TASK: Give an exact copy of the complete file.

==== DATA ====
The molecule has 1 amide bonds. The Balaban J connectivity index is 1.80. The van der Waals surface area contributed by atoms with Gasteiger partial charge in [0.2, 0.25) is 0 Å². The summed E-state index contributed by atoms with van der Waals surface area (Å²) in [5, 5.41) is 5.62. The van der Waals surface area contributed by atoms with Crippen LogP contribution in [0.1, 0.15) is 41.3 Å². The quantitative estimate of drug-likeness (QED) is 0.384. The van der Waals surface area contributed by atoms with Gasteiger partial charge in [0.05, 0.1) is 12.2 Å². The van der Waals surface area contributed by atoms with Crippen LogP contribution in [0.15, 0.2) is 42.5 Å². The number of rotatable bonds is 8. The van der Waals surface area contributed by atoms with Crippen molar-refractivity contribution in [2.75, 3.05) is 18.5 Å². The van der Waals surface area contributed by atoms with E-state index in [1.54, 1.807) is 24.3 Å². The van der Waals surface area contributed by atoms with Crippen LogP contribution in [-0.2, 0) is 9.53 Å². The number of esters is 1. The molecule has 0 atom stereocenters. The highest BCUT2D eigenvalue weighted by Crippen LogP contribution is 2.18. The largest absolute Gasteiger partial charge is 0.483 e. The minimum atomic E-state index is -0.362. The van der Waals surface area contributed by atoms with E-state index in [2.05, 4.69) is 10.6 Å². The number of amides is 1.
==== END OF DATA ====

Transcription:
The molecule has 1 amide bonds. The Balaban J connectivity index is 1.80. The van der Waals surface area contributed by atoms with Gasteiger partial charge in [0.2, 0.25) is 0 Å². The summed E-state index contributed by atoms with van der Waals surface area (Å²) in [5, 5.41) is 5.62. The van der Waals surface area contributed by atoms with Crippen LogP contribution in [0.1, 0.15) is 41.3 Å². The quantitative estimate of drug-likeness (QED) is 0.384. The van der Waals surface area contributed by atoms with Gasteiger partial charge in [0.05, 0.1) is 12.2 Å². The van der Waals surface area contributed by atoms with Crippen LogP contribution in [0.15, 0.2) is 42.5 Å². The number of rotatable bonds is 8. The van der Waals surface area contributed by atoms with Crippen molar-refractivity contribution in [2.75, 3.05) is 18.5 Å². The van der Waals surface area contributed by atoms with E-state index in [1.54, 1.807) is 24.3 Å². The van der Waals surface area contributed by atoms with Crippen LogP contribution in [-0.2, 0) is 9.53 Å². The number of esters is 1. The molecule has 0 atom stereocenters. The highest BCUT2D eigenvalue weighted by Crippen LogP contribution is 2.18. The largest absolute Gasteiger partial charge is 0.483 e. The minimum atomic E-state index is -0.362. The van der Waals surface area contributed by atoms with E-state index in [2.05, 4.69) is 10.6 Å². The number of amides is 1.